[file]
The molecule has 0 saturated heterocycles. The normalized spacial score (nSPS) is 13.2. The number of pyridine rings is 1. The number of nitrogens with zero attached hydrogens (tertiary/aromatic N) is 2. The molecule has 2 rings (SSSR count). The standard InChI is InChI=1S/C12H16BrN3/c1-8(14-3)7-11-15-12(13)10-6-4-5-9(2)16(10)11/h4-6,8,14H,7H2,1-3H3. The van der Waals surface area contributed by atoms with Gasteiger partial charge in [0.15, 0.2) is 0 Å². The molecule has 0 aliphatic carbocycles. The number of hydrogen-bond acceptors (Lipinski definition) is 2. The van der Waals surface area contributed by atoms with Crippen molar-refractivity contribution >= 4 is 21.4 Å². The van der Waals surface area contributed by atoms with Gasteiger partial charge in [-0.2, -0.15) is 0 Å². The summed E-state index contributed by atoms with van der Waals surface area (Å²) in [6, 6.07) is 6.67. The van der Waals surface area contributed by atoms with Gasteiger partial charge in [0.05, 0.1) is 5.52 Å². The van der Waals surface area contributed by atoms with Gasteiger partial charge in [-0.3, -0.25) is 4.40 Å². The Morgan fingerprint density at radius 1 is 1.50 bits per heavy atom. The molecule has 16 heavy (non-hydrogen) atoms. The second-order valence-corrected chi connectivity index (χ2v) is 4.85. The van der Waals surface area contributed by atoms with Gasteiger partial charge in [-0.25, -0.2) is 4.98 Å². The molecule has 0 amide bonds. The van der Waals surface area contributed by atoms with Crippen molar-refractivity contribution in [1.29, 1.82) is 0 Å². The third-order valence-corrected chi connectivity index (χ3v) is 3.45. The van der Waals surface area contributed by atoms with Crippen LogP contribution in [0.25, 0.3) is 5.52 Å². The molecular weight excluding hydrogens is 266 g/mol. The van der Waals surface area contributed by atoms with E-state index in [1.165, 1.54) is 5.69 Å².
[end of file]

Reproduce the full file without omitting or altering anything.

The molecule has 0 saturated heterocycles. The normalized spacial score (nSPS) is 13.2. The number of pyridine rings is 1. The number of nitrogens with zero attached hydrogens (tertiary/aromatic N) is 2. The molecule has 2 rings (SSSR count). The standard InChI is InChI=1S/C12H16BrN3/c1-8(14-3)7-11-15-12(13)10-6-4-5-9(2)16(10)11/h4-6,8,14H,7H2,1-3H3. The van der Waals surface area contributed by atoms with Gasteiger partial charge in [0.15, 0.2) is 0 Å². The molecule has 0 aliphatic carbocycles. The number of hydrogen-bond acceptors (Lipinski definition) is 2. The van der Waals surface area contributed by atoms with Crippen molar-refractivity contribution >= 4 is 21.4 Å². The van der Waals surface area contributed by atoms with Gasteiger partial charge in [-0.2, -0.15) is 0 Å². The summed E-state index contributed by atoms with van der Waals surface area (Å²) in [6, 6.07) is 6.67. The van der Waals surface area contributed by atoms with Gasteiger partial charge in [0.05, 0.1) is 5.52 Å². The van der Waals surface area contributed by atoms with Gasteiger partial charge in [-0.3, -0.25) is 4.40 Å². The Morgan fingerprint density at radius 1 is 1.50 bits per heavy atom. The molecule has 16 heavy (non-hydrogen) atoms. The second-order valence-corrected chi connectivity index (χ2v) is 4.85. The van der Waals surface area contributed by atoms with Gasteiger partial charge in [-0.25, -0.2) is 4.98 Å². The molecule has 0 amide bonds. The van der Waals surface area contributed by atoms with Crippen molar-refractivity contribution in [1.29, 1.82) is 0 Å². The third-order valence-corrected chi connectivity index (χ3v) is 3.45. The van der Waals surface area contributed by atoms with Crippen LogP contribution in [0.25, 0.3) is 5.52 Å². The molecular weight excluding hydrogens is 266 g/mol. The van der Waals surface area contributed by atoms with E-state index in [1.165, 1.54) is 5.69 Å².